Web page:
Do you get angry easily? Do you often feel like you could just chew nails and spit them at someone?

Even if you don’t anger easily, do you sometimes feel it build up and boil over unexpectedly?

I’m no psychiatrist or psychologist, but I’d hazard a guess that most of us have been there, done that.

I know I have.

For the most part, I try to remain calm and cool-headed, even when something happens that could easily cause an outburst. You know, like when your kid wrecks the third car in three years.

I don’t like being angry. It’s a waste of energy.

And people at the top of the earth agree with me.

Listening to NPR recently, I heard a reporter talking about life with the Inuit people somewhere around the Arctic Circle. The discussion included ideas about raising children.

An audio clip was played in which an Inuit woman, or perhaps someone translating for her, said “Anger has no place. Anger serves no purpose, for anyone.”

She described scenarios in which some people might get angry, and offered an alternative reaction that does not include anger. It sounded like she was suggesting a “So what?” response.

For instance, when someone knocked over a boiling pot of tea and damaged the igloo floor, no one got mad. The offender calmly refilled the teapot and carried on with the task.

To train children to control their anger, parents use playful stories and act out scenarios. There is scolding, no raised voices.

Parents pass down the stories told them by their parents and grandparents. They often include silly “monsters” that might take the children to another family if they get too close to the water’s edge, or grab them when they don’t ask before reaching for food.

The Inuit style of parenting is said to be among the gentlest in the world. They believe that yelling at a small child is demeaning, and that a screaming parent is seen as the one having a tantrum.

I started to understand what they mean. I’ve seen plenty of adults having tantrums, thinking they are disciplining their children.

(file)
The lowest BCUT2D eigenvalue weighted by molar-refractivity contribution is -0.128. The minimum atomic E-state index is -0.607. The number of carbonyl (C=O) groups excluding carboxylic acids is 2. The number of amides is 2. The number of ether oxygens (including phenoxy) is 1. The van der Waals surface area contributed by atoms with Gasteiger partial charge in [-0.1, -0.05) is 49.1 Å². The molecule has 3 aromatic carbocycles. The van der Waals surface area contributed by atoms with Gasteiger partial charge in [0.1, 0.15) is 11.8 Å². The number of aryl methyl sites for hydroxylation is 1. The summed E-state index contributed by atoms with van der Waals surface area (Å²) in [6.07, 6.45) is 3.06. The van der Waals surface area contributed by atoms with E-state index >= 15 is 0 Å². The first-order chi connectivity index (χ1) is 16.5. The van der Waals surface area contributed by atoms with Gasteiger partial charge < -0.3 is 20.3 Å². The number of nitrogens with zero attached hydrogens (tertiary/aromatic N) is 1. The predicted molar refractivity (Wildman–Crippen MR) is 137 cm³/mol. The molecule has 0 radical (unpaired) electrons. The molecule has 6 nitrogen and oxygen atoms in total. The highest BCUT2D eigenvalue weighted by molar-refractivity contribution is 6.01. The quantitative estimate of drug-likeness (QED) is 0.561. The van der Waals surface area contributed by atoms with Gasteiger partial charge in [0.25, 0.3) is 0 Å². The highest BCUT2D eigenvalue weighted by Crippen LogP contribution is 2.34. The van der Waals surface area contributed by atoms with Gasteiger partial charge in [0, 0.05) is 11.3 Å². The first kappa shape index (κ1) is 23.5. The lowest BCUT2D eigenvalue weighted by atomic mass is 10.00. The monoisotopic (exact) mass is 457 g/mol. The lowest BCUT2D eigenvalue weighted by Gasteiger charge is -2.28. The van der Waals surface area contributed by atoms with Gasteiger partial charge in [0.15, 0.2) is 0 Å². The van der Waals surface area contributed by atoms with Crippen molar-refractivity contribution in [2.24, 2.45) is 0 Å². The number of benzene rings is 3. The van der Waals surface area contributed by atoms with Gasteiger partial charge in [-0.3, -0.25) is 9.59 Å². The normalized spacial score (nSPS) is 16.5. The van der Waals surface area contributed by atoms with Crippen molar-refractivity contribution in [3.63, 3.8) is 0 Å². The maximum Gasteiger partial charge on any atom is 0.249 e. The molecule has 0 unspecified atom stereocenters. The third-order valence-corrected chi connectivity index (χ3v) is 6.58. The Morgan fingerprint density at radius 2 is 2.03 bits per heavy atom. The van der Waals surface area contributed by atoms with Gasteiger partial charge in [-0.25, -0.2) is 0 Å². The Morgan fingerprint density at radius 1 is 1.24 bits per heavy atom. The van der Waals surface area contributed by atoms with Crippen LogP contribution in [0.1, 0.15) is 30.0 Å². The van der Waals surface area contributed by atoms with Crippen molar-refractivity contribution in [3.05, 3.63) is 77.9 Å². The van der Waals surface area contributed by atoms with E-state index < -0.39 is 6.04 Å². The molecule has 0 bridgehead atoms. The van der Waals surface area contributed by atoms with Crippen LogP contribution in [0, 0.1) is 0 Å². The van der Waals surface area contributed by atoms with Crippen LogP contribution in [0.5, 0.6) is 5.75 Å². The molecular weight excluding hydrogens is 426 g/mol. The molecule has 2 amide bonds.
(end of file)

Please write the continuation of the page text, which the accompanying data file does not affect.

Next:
Apparently, it is a long-held belief in the Inuit culture that a better reaction is to simply overlook the slight, or bad behavior, or to acknowledge it with a glance and move on.

Two weeks after the Inuit parenting lesson, I was listening to NPR again and heard part of a conversation with a Catholic nun. She was speaking about reported abuse from priests in the Catholic church. She said she thinks people should get angry, as long as they put their anger to good use.

It is right to be outraged in these cases, she said, but let’s use the strength of that emotion to do something positive to stop it from happening again.

I thought it odd that I happened to hear two stories about anger on the same radio station within a short time. I later discovered that NPR has produced a special series on the topic. “The Other Side of Anger” explores “what we can learn from this powerful emotion.”

One segment suggests that to control anger, we could consider giving it a name. Anger is thought by some to be not just one emotion, but rather a whole “family” of emotions.

A psychologist suggests getting to know the entire family. These kinds of anger can be associated with sadness, regret, disappointment, even hate toward others or oneself.

The point I’ve learned is that there’s more to anger than screaming at someone. There’s something below our surface that triggers it. The key to controlling it is to understand what it is and address it appropriately.